It's an old technique that uses no chemicals, pheromones, or synthetics. Instead, it involves sterile apple moths. /*Secretary of Agriculture A.G. Kawamura*/ announced the state's new plan late this afternoon.
"The /*moths*/ will mate, but the eggs will be sterile. They won't be fertilized and when the population of insects, the moths, aren't able to reproduce, then they collapse. And that's how we get to eradication so it's a very good significant step forward," said Kawamura.
A /*USDA*/ lab in Albany is playing a key role. Workers there are ramping up colonies of sterile moths which could be released late this year.
All of this comes as a relief for Bay Area residents who voiced outrage over the state's original eradication plan. It involved sending planes to spray a synthetic pheromone over the entire Bay Area.
State /*Senator Carole Migden*/ led the opposition at the state capitol.
"We should be heartened by the news. I think this is reassuring. We'll certainly feel safer," said Senator Migden.
There's no question, pressure from the public was becoming overwhelming. For months, moms worried about the possible health effects of aerial spraying, staged protests. Local governments, meanwhile, passed resolutions opposing the spraying, 29 cities and three Bay Area counties to be exact. Groups like Pesticide Action Network say it was all worth it.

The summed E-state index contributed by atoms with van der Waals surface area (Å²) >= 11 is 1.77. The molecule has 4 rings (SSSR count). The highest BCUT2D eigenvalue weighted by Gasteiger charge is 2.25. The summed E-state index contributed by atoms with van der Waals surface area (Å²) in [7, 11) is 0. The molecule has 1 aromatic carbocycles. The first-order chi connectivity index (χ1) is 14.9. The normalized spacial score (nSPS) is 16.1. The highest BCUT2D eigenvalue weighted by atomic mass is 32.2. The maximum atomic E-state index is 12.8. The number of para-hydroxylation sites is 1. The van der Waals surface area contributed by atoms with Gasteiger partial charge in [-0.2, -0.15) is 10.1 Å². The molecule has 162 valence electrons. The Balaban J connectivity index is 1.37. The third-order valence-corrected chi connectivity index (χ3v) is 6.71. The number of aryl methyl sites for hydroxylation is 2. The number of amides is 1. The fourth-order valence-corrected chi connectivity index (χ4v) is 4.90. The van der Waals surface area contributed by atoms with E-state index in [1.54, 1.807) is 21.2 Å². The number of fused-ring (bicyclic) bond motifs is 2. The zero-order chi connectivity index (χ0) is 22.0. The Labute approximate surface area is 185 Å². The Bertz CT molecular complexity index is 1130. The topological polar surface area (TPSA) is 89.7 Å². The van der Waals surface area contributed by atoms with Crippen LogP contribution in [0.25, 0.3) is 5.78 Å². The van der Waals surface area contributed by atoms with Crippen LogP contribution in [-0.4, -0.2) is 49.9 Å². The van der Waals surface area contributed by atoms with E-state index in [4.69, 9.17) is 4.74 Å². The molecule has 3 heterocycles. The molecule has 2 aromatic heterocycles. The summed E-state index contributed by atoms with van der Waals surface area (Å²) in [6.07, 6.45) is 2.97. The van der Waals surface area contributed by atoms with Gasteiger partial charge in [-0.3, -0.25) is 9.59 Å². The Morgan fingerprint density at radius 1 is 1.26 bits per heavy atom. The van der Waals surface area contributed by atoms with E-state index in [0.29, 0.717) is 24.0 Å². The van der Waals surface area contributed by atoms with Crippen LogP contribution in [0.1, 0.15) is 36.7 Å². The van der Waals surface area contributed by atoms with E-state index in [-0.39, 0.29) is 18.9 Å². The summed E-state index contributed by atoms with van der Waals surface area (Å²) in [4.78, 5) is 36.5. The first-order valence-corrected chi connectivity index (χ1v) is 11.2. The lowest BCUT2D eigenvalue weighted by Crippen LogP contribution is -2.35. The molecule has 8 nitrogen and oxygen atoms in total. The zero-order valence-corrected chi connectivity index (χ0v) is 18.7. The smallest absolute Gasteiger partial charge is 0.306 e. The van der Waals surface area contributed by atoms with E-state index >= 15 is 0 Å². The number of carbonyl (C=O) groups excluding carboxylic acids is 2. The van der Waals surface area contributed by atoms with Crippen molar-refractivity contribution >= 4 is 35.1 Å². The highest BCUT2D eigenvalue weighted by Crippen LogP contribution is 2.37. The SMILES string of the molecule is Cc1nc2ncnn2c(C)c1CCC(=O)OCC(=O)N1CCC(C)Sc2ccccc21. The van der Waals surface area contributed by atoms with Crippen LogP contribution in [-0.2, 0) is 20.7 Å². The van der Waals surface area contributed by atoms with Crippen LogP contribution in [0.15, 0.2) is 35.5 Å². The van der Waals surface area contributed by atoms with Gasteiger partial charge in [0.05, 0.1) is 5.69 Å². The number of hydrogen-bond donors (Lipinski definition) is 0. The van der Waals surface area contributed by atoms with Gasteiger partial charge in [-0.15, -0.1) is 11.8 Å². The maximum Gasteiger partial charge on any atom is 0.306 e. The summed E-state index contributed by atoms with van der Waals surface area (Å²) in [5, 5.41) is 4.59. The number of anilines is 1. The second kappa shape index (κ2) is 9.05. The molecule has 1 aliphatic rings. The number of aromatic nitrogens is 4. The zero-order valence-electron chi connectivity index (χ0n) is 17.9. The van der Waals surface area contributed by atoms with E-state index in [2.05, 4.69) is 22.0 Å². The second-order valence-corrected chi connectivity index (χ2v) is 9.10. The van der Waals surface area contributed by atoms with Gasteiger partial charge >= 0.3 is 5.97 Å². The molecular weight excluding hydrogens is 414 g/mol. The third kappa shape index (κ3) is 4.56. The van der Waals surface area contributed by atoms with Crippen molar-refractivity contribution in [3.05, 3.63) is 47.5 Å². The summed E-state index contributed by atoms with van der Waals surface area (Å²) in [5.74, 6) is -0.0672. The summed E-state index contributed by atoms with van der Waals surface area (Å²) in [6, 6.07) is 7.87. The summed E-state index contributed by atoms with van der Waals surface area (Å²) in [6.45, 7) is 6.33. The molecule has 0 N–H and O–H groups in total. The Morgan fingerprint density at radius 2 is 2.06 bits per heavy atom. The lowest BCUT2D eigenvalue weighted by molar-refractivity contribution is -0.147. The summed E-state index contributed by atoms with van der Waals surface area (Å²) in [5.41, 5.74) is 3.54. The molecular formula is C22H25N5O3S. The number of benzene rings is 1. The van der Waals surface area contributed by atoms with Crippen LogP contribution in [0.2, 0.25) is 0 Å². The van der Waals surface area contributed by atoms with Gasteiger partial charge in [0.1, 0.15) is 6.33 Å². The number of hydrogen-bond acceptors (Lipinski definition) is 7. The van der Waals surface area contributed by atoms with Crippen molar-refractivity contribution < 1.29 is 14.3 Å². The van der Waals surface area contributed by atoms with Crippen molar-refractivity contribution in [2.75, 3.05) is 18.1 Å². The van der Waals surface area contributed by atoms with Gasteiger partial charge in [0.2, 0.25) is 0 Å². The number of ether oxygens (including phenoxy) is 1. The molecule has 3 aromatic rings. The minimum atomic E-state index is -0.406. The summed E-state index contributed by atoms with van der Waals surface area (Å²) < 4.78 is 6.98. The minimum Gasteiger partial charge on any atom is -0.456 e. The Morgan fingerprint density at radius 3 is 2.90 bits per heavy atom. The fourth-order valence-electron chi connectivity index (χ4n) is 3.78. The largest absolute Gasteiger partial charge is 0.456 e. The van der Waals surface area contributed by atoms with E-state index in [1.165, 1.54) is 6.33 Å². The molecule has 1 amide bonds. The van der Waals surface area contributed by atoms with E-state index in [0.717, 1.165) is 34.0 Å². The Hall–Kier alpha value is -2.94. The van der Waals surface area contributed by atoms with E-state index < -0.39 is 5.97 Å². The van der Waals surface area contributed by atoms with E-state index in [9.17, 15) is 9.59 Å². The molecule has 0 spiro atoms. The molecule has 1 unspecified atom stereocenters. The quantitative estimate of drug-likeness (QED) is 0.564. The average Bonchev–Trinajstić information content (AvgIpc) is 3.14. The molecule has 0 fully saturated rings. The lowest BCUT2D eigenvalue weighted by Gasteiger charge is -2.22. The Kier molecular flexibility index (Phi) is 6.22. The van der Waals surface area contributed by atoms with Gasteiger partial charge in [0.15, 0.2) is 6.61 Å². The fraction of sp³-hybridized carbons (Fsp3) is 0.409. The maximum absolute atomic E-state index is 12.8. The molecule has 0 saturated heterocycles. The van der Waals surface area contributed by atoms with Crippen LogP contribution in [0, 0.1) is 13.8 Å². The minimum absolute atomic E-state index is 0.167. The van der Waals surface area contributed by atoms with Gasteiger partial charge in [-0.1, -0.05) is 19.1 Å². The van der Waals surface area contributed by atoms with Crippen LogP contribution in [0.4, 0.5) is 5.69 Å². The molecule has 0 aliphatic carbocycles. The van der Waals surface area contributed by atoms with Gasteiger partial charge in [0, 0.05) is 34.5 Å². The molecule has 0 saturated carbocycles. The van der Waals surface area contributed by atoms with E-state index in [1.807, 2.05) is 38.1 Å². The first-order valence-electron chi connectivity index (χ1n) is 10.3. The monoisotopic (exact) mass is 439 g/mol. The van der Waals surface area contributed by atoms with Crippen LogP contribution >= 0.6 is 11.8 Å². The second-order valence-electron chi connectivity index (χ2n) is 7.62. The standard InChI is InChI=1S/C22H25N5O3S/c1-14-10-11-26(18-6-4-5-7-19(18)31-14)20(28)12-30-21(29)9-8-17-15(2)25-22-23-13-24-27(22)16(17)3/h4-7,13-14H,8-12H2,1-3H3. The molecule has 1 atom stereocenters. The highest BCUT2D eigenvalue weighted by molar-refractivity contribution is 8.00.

"It's a sane decision to go that direction and we think there's a message for pest management broadly, especially in areas where pesticides are used daily like the Central Valley. This was a wake-up wall," said Steve Scholl-Buckwald, from the Pesticide Action Network.
Even though aerial spraying has been halted, the state is keeping other parts of the program intact which include ground spraying and pheromone twist ties. John Muller runs a farm in Half Moon Bay and is holding out hope the program will work, not only for himself, but for the country.
"We have to ensure that we don't destroy the production of California agriculture. Look what we're going through with the energy crisis. My God if we in America ever have a food crisis, it's just unimaginable," said John Muller, from Daylight Farm.
Some sterile moths could be released as early as the end of this year, but it will likely be a year or two before the program is fully implemented. The sterile technique is similar to how the Agriculture Officials eradicated the med fly.